Pakistan steps up border offensive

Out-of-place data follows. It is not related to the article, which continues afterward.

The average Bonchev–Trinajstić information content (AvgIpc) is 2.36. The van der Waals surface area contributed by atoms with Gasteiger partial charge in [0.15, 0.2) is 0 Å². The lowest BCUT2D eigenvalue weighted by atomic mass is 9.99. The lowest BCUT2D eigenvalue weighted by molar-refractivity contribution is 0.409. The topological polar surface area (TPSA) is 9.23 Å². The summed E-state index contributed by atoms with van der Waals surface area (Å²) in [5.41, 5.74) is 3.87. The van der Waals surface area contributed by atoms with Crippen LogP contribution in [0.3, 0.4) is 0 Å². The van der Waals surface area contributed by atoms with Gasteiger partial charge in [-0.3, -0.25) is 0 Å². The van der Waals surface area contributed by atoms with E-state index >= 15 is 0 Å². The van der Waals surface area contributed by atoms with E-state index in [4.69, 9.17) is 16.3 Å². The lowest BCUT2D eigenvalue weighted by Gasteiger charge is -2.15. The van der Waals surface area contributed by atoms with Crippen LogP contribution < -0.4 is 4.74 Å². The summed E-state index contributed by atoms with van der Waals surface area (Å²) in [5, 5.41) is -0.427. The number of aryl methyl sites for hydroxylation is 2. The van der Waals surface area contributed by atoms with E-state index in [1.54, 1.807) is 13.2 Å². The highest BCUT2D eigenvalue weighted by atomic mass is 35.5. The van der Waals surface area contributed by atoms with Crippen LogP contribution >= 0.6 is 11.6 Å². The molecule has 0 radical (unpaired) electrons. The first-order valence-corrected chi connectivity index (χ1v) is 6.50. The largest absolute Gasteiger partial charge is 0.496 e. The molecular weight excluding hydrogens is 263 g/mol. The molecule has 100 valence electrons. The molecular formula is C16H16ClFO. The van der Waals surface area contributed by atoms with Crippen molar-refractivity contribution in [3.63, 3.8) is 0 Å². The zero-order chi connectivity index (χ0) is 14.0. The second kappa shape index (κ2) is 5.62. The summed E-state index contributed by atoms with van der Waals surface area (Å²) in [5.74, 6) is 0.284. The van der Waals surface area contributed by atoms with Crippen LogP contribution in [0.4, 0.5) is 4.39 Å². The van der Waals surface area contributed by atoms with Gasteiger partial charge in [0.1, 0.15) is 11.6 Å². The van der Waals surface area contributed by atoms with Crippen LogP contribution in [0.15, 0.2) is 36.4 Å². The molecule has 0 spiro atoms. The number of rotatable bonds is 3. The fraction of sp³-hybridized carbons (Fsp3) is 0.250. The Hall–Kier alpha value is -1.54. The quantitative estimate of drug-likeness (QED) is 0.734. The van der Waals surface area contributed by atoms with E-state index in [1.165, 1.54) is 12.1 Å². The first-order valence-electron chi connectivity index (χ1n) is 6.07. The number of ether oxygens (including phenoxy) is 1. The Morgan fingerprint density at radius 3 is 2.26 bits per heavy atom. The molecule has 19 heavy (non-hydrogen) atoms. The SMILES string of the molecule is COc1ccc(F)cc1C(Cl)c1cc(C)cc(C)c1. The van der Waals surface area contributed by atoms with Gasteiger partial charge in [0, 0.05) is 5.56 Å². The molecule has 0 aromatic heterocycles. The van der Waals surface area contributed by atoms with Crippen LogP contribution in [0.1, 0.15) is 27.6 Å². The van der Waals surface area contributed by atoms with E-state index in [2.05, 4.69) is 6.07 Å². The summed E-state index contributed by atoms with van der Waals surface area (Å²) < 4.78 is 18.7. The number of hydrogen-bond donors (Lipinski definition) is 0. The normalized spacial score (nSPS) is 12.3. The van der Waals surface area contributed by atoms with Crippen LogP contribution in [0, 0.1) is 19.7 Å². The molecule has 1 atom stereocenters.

Troops fought militants and jets bombed insurgents near the Afghan border as Pakistan pressed its assault on Taliban and al-Qaeda strong points. Both sides claimed victories in South Waziristan, a wild semi-autonomous region the insurgents use as their base inside Pakistan for attacks on Western troops in Afghanistan and other Western targets. US central command chief, General David Petraeus, consulted with Pakistan's Prime Minister Yousaf Raza Gillani and army commander while US Senator John Kerry met these same leaders to try to ease tensions over an American aid bill that has triggered tension between Pakistan's army and its civilian government. The offensive in South Waziristan is Pakistan's most important so far against militants who already control a large part of the northwest frontier region from which they have launched numerous attacks over the past several weeks, including a particularly audacious, day-long siege of Pakistan’s army headquarters. This military offensive, using 30,000 troops against 10,000 Pakistani militants and some 1,500 foreign fighters is designed to quash the Pakistani Taliban militants. As many as 150,000 civilians have fled the region since the army said it planned an assault and many more may flee soon.